Underbelly: The under-storey of the Queenslander

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The installation at the 2016 Queensland Architecture Awards, designed by Phorm Architecture and Design in collaboration with Kennedy's Classic Aged Timbers.

The installation at the 2016 Queensland Architecture Awards, designed by Phorm Architecture and Design in collaboration with Kennedy’s Classic Aged Timbers. Image: Narelle Robinson

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Approximately 1500 metres of recycled hardwood, sourced from decommissioned telegraph poles, was used for the installation.

Approximately 1500 metres of recycled hardwood, sourced from decommissioned telegraph poles, was used for the installation. Image: Narelle Robinson

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Elements were stacked and strapped together (rather than fixed or bolted) to allow the timber to be reused after the installation had been dismantled.

Elements were stacked and strapped together (rather than fixed or bolted) to allow the timber to be reused after the installation had been dismantled. Image: Narelle Robinson

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The stacked towers recall the form of the "built-in" under-storey of the Queenslander house, an increasingly common residential adaptation in Queensland.

The stacked towers recall the form of the “built-in” under-storey of the Queenslander house, an increasingly common residential adaptation in Queensland. Image: Narelle Robinson

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The design team used the installation to "shine a momentary light on the plight of the Queenslander under-storey" and encourage others to consider different architectural responses to this under-valued space.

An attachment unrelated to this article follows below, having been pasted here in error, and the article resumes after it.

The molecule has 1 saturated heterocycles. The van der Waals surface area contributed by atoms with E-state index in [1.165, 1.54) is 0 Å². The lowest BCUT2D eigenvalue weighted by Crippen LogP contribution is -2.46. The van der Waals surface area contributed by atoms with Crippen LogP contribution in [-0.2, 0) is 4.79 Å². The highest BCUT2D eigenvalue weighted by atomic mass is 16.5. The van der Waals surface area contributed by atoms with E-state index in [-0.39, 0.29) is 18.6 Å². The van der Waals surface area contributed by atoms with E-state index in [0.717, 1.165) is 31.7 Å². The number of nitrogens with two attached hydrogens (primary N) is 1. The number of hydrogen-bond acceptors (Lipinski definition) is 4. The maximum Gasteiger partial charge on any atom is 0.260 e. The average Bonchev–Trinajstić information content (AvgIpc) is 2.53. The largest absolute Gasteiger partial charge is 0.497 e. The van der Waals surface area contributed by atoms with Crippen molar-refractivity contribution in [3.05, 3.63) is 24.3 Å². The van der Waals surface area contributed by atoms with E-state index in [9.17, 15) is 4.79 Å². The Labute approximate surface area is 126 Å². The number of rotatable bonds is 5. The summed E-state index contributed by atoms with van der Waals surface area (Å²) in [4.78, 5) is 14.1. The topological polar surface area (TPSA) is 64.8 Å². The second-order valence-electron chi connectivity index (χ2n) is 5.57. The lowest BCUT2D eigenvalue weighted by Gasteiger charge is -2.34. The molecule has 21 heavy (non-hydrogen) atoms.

The design team used the installation to “shine a momentary light on the plight of the Queenslander under-storey” and encourage others to consider different architectural responses to this under-valued space. Image: Narelle Robinson

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Smaller versions of the stacked towers were used as table centrepieces.

Smaller versions of the stacked towers were used as table centrepieces. Image: Narelle Robinson

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The 2016 Queensland Architecture Awards, held on 24 June, celebrated the very best work of architects practising across the cities, towns and communities of the state – from the Northern Rivers region in the south, just across the New South Wales border, to Far North Queensland, the region that stretches north to the Torres Strait. In opening the awards night, the Hon. Jackie Trad MP, Deputy Premier, Minister for Infrastructure, Local Government and Planning and Minister for Trade and Investment, spoke of the way architects are responding to this diverse landscape, stating: “This work shows the depth of creativity in Queensland, and how great design should be bound with our idea of a great city. Because a great city needs great design – places for people that are public and private and in-between. And the projects you all shape – large and small – in turn shape us.”